2) The turbo game

This is what every green deck is capable of: generating enormous amounts of mana very early so you can drop your threats sooner than your opponent. In this game you will counter only the spells that are disturbing or game-changing, so do not worry about having only one or even zero counterspells in your opening hand. What is important is having a combination of mana elves, [card]Sol Ring[/card], [card]Chrome Mox[/card], [card]Mana Crypt[/card], [card]Ancient Tomb[/card], and so on, so you can play something that costs five or more on turn two. Yes, that will generate a lot of card disadvantage on your side, but having two cards in your hand and Tezzeret that searches for a Sword, Jitte, or [card]Winter Orb[/card] by turn two is really overwhelming for your opponent.

3) The land destruction game

The oldest and most unpleasant strategy in Magic: the Gathering: destroying your opponent’s mana base. This is kind of a “complementary” strategy that you will use alongside another one. It consists of abusing [card]Strip Mine[/card] and [card]Wasteland[/card] with a combination of [card]Eternal Witness[/card], [card]Phantasmal Image[/card], [card]Regrowth[/card], [card]Crucible of Worlds[/card], and [card]Oracle of Mul Daya[/card] so you can cripple your opponent’s lands for good. By doing this he will always be one mana short, and you will keep hitting with Edric and generating card advantage. This is also easily achieved with [card]Terastodon[/card], which can be cheated into play with [card]Natural Order[/card] or hardcasted with all the mana generated by this deck. This gets very funny because, regardless of how many permanents you destroy, your opponent will be ripped off anyway. Yes, this is not funny but we are talking about being competitive, aren’t we?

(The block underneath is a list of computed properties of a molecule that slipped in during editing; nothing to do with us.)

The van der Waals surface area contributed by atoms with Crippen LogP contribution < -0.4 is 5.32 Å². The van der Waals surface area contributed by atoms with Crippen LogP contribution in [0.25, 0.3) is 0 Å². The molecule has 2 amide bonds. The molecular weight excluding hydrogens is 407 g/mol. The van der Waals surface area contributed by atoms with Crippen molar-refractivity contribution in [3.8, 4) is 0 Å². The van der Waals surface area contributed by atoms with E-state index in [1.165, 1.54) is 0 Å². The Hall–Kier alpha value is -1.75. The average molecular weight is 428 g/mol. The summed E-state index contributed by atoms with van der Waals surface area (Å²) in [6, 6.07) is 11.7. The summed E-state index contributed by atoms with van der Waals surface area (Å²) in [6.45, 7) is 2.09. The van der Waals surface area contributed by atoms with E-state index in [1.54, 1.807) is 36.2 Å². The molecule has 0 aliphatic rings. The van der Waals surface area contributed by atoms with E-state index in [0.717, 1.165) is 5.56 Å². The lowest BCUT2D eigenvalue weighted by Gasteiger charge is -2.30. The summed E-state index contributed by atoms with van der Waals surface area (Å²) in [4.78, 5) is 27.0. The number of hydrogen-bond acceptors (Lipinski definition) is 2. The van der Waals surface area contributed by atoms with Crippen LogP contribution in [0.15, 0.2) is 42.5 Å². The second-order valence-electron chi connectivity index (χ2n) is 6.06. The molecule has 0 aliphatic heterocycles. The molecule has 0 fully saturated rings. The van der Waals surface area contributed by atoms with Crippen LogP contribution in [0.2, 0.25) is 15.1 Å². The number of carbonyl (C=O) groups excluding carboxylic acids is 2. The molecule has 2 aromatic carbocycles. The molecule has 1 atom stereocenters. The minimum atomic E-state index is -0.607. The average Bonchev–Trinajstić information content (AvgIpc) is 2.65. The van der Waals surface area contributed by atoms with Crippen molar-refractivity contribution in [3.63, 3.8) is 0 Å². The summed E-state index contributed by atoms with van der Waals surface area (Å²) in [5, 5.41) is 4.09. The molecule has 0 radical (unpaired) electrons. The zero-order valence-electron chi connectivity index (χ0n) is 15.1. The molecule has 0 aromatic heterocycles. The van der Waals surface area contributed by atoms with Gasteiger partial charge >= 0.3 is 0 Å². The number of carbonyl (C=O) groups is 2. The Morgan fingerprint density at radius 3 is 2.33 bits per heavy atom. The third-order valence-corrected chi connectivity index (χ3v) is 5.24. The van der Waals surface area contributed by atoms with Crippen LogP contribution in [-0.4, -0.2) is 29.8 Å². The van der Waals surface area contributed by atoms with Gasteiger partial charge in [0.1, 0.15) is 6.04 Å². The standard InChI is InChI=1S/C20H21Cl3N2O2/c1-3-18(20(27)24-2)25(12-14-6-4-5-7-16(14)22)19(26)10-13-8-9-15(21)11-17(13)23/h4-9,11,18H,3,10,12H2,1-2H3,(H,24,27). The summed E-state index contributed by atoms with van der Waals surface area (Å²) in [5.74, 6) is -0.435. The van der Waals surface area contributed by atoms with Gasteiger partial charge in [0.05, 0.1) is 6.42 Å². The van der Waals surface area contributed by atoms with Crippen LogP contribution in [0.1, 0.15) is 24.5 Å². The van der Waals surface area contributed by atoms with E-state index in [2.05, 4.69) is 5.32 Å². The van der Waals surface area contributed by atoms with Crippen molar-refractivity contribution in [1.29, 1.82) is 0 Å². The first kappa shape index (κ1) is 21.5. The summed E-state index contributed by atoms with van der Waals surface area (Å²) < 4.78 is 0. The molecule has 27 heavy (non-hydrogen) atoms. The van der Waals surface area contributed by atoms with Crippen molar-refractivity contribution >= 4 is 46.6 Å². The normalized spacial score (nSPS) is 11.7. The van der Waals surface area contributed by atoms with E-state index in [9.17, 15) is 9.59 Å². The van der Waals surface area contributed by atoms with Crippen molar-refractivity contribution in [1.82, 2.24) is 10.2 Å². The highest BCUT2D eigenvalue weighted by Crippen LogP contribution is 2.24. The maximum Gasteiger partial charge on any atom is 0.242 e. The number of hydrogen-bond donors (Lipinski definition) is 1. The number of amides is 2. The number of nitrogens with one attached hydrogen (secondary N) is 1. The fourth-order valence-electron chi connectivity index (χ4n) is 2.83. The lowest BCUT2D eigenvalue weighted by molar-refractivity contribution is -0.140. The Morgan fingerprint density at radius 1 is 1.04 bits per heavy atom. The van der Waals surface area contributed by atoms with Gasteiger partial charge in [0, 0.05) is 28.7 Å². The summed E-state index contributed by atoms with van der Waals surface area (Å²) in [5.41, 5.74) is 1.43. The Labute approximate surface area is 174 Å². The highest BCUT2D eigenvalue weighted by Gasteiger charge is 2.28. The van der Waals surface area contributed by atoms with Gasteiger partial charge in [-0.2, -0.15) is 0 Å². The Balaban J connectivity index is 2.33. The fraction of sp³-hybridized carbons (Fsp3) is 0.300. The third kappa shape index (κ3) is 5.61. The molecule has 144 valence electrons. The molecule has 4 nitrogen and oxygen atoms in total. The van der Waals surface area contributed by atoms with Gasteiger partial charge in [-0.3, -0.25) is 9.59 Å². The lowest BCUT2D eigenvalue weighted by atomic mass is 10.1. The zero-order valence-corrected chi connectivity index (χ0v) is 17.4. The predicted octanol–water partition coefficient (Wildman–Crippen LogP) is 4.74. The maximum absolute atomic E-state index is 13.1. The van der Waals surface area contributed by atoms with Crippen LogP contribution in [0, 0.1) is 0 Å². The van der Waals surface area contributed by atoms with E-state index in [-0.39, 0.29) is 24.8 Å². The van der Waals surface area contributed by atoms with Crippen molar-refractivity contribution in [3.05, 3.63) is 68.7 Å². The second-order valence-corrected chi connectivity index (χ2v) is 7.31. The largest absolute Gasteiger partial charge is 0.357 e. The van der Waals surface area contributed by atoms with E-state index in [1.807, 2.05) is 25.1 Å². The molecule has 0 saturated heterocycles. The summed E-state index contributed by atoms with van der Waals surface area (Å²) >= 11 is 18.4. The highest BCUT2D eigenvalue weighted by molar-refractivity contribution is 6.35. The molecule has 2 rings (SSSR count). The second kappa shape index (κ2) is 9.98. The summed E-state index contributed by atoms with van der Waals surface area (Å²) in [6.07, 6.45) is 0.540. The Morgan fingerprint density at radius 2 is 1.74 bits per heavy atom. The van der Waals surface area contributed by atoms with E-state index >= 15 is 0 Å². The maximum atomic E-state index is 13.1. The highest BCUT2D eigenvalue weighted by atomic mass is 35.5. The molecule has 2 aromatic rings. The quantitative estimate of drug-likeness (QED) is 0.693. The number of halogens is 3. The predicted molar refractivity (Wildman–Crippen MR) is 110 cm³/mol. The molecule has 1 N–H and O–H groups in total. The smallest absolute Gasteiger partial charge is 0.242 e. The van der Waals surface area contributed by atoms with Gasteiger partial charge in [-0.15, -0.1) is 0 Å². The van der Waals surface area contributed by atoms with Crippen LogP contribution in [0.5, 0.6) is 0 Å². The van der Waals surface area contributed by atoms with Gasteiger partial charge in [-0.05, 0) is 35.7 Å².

This is just a brief exposé of what the deck can do. In my opinion, it is the best U.S. deck Commander has to offer. With a great pilot, it can beat almost anyone. One of my friends finished second in a tournament because his opponent top-decked a [card]Cavern of Souls[/card] while he had [card]Force of Will[/card] in his hand and had previously mulliganed to four cards. Over the next turns, he got nothing to bounce or steal the creature in around 20 cards drawn, so he lost his final round.

On a final note, casting [card]Psionic Blast[/card] on an almost useless creature will not always seem very smart, but if it lets you draw one more card, keep Edric alive, and prevent your opponent from equipping a sword it will be worth it. You will have to make plenty of those weird tempo-based decisions, so do not worry about them; each one pushes you towards winning your match, if correctly done. I hope I have given you a taste of the deck’s power and that you are going to give it a try. I also hope that you have learned some new stuff on the format, because I did while writing this article.

See you again on more EDH/Pauper awesomeness,